Each time someone asks for the key we note their name down, smile and give them the key. We then go about our business, content in the knowledge that whoever signed it out is almost guaranteed not to be the person who hands in back in. Still, who are we to argue. I suppose by noting the first person to take the key they can follow a trail…

Back to the story. I was busy sorting out the new stationary I bought for the kids when the DT teacher walks in again after taking the key out only ten minutes before:

“Do you have another key”

I look quizzically at him “Why, what happened to the first one?”

“I was looking for some stragglers when they locked me out from inside the classroom. i can hear them giggling from the corridor.”

I sigh and take my personal set of keys out and walk down to the offending room. I put the key in and try to turn it. It’s stuck! The little so and so’s had left the key in the lock on the other side.

The teacher shrugs and says”Oh well, seems I’ve got a free then” and walks off to the staff room.

…just another day in a school.

A Simpler Guide to the best free Android Apps: 100+ apps to inform, entertain and organise (now on Kindle)

 

Finding useful apps on the marketplace can be daunting. A Simpler Guide to the best free Android Apps is not just a list of over a hundred free Android Apps but contains summaries and a rating system which helps you decide whether you want to download an application or not.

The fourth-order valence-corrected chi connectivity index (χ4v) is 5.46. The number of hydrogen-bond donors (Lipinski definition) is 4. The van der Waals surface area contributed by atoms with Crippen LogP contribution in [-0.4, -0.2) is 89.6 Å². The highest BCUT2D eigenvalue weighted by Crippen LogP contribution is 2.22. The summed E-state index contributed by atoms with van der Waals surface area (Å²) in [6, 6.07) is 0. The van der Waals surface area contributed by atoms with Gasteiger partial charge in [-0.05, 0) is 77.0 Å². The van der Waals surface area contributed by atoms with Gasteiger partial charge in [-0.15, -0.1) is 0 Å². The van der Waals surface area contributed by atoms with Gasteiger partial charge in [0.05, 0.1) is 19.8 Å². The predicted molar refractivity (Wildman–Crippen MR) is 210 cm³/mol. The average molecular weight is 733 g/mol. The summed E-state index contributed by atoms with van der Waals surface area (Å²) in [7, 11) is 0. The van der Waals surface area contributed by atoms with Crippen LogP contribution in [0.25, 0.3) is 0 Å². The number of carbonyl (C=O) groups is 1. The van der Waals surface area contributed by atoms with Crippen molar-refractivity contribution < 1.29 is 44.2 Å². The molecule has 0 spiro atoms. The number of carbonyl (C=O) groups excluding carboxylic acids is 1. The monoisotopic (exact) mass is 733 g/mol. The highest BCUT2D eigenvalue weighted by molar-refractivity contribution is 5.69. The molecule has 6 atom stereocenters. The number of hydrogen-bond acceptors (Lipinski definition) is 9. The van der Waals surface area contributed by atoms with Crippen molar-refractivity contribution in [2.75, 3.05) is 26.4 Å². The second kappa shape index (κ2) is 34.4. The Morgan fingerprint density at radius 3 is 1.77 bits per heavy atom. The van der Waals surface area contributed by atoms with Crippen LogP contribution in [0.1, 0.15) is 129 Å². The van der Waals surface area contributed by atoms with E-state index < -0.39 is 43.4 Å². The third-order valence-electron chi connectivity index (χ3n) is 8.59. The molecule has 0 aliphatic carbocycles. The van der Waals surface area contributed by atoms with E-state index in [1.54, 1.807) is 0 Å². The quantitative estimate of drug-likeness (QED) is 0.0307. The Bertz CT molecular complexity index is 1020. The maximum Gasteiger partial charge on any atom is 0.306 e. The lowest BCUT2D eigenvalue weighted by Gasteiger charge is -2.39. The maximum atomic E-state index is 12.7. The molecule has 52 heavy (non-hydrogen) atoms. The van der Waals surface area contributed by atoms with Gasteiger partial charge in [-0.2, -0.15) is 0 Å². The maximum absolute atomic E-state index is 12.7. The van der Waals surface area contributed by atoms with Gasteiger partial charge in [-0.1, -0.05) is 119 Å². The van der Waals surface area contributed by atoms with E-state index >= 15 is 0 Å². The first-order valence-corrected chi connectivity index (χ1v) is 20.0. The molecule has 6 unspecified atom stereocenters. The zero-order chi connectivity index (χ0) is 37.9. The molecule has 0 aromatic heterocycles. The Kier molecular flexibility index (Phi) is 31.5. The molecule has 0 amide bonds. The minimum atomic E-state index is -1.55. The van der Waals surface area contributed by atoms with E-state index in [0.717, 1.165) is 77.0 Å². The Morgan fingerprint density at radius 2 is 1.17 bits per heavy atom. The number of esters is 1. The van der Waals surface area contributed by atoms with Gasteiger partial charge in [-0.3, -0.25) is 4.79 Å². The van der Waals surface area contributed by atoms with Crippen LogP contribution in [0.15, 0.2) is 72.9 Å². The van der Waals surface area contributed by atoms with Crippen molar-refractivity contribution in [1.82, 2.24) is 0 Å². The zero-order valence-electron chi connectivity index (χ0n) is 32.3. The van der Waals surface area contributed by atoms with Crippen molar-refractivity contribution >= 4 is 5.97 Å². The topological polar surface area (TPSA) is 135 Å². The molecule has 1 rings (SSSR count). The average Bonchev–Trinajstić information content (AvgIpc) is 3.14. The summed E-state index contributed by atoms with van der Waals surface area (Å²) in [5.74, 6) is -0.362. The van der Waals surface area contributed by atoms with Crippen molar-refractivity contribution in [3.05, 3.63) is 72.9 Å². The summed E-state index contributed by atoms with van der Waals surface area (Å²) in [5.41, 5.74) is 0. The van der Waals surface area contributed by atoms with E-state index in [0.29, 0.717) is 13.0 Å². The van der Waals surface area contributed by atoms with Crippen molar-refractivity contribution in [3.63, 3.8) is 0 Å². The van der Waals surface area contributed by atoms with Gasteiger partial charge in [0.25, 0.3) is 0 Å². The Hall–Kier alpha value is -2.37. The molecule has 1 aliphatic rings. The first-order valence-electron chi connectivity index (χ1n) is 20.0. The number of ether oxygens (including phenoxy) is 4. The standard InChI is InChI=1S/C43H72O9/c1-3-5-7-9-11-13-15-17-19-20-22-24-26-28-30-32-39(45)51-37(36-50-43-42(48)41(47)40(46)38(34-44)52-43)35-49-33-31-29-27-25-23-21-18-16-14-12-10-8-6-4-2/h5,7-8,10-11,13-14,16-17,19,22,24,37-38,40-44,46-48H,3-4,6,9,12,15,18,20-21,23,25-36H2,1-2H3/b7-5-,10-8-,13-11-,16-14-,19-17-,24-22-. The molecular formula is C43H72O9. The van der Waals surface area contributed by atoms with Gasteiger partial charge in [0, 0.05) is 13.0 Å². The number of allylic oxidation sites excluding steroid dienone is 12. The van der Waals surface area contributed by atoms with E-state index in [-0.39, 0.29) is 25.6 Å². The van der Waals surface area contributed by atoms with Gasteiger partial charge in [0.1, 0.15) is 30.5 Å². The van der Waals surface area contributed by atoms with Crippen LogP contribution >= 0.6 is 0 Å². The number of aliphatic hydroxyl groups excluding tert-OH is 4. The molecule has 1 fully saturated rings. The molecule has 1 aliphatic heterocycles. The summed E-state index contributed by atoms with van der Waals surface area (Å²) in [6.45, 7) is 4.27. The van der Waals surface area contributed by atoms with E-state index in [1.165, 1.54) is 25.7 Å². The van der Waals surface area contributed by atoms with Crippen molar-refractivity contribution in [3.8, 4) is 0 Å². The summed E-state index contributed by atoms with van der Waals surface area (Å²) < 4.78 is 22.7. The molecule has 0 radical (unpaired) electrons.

The book covers information on security, how to find more apps and discusses permissions. Each app has either a 0, red or green permissions rating based on the risk level of the permission requested. This means you can see at a glance what the ‘risk’ is and get a feel for what is normal for a particular type of app. These permissions are explained at the beginning of the book to help in any future search in the ever expanding marketplace.

A special section ‘For Children’ contains apps especially suited for younger android users.

This book includes:

PART ONE: INTRODUCTION

How to use this Guide
Rating Systems in this book
Star Rating
Permissions
What are the permissions?
A note about Security
Finding Apps
Apps
Games
My apps
Other ways to search for Apps
AppBrain.com
AndroidZoom.com

PART TWO: APP CATEGORIES

Browsers
Business
Communication
Education
Entertainment
Finance
For Children
Lifestyle
Security
Tools
Travel

Alphabetical list of Apps

A Simpler Guide to the best free Android Apps at Amazon US

A Simpler Guide to the best free Android Apps at Amazon UK